pic: Another Controversial Gearbox



Here is my take on a 775pro gearbox. If we were to actually to use this on a competition robot, we would most likely current limit all of the motors to 25-30amps. The gear ratio is 17.65:1, uses 12 to 100 32dp, and 34 to 72 20dp. This ratio is a little fast but It was just a trial to see how 4 motors would fit in a gearbox. This setup uses chain in tube. Feel free to ask any questions or leave suggestions.

I like this design quite a bit. It seems it might be a bit tough to install the chain-in-tube, but other than that it’s very clean.

Having done chain in tube before, it actually isn’t as hard as you might think. Yeah it can be annoying to do at first but the mentality I have with chain in tube is set it and forget it.

This looks good, although I would worry about the wires possibly extending outside of the frame perimeter, assuming that’s a rule next year. (and the possibility of another robot damaging the wiring)

I plan to use the Ozzy Boards 775 Inline Powerpole Connecter in this setup. There would be no wires on the ends of the motors using those.

http://ozzyboards.com/775-inline-powerpole-connector/

I have always been curious. Do you use the team221 double sprockets like robonauts used to use or do you use two vex pro sprockets? Never doing an intube chassis before I didn’t think the vex sprockets would fit

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When I did it before I used an 18t with no drop. Because there was no drop, an 18t worked. In this setup I have 16t in there at the moment because the Versablocks do not have a centered bearing hole (for drop center setups), but I haven’t checked to see if an 18t will work. Theoretically the 17t that 221 makes would be best for chain in tube, but I have not used them before.

Nice design Cooper!

How is the meshing of the pinions on each motor adjusted? Do you rely on really accurate machining on the plates?

How is the gearbox attached to the tube? The two larger diameter spacers?

It sounds like this design has been designed for zero drop. Would it be better to have a minimal amount of drop, say 1/8" in case the floor/carpet is not flat?

Versaframe is designed to allow 18t sprockets in a chain-in-tube configuration when using the versablocks IIRC, so you don’t need to go to Team221 unless you are running 1/8" wall tubes (as opposed to 0.1" VF walls).

There is no meshing adjustment. This plate would ideally be water jet or laser cut, and if not CNC routered.

I have run drop center drives in the past and to be honest, I just don’t like them. They provide inconsistent results in autonomous, and turning scrub and wheel wear is really annoying. Our 2017 drive had no drop and we ran 4 omni 2 colson and loved it other than turning being a bit quick, so this setup should help slow it down. Our team will most likely NOT run drop center in the future opting for a 4 colson 2 omni, or 2 colson 2 omni setup. This drivetrain I have created reflects the 4 colson 2 omni setup with no drop which I believe a lot of teams had success with this year.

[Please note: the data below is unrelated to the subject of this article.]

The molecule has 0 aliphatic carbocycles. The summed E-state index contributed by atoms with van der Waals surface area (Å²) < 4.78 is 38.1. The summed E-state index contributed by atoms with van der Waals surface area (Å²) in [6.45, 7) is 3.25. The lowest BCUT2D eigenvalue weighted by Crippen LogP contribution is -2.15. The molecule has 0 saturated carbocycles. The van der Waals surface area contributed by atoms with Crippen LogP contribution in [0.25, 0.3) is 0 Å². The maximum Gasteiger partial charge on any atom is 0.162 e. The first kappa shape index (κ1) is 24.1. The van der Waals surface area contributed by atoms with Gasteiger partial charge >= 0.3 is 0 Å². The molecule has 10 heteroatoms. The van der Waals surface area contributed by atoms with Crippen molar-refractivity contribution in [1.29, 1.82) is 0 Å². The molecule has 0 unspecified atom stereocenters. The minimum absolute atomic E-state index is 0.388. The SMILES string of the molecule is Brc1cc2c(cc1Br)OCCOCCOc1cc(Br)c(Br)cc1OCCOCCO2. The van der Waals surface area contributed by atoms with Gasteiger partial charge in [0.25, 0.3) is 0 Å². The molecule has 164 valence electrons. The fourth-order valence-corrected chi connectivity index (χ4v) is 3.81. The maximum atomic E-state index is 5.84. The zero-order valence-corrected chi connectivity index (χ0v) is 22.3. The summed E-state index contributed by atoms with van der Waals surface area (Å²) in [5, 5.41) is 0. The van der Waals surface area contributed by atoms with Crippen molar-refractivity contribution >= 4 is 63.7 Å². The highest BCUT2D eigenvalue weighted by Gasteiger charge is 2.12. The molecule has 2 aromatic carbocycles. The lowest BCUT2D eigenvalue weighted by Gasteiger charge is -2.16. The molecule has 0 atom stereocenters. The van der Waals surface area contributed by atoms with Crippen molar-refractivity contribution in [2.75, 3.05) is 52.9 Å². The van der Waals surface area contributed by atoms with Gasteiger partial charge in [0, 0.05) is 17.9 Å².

The gearbox is attached to the tube by two 10-32 bolts through standoffs that you see at the bottom as well as clamped onto the tube with half of a Versablock. There are 2 tapped holes on the wheel side that allow the Versablock to hold the gearbox. I have attached an image.

https://imgur.com/a/k1p2f

Out of curiosity, what kinds of autonomous routines have you run that led you to this conclusion? We found a 1/8’’ drop-center to be remarkably consistent this year when following motion profiles generated from Jaci’s pathfinder; wheel scrub was very well-approximated by simply using a wider “effective trackwidth” than the geometrical trackwidth.

We have had more of an issue with the robot rocking different with large changes in acceleration. Not so much turning scrub. Turning scrub only becomes an issue later on when the wheels have worn from scrubbing too much causing turns to be different, as friction increases with wheel wear. In all it just eliminates one more variable and gives us one less thing to worry about that can cause problems in keeping auto routines consistent regional to regional.

Ah. We use trapezoidal acceleration, so this hasn’t been such a problem for us.

2882’s 2017 robot used a kit chassis and by the end of the season, the middle wheels had worn so much there was essentially no drop.

Will the 10-32’s through the spacers crush the tube or will the heads be inside the tube? Crushing the tube would mean your gearbox would start flopping around :frowning:

How bad this gets will depend on where your center of gravity/mass is. One of the first things I teach the FLL teams is to increase their accuracy and repeatability by not starting and maneuvering at 100% power all the time. This past season, I was watching the programmer for a 3 digit team tuning the turn in their auto routine out at the KISD STEM Center. She was pretty frustrated because she kept getting about 7-8" of variation in where their robot hit the side peg. When I told her to cut the power when making the turn, the amount of variation dropped to something like 2-3".

The heads of the bolts are inside of the tube.

With motion profiling this year we were able to do some pretty incredible things.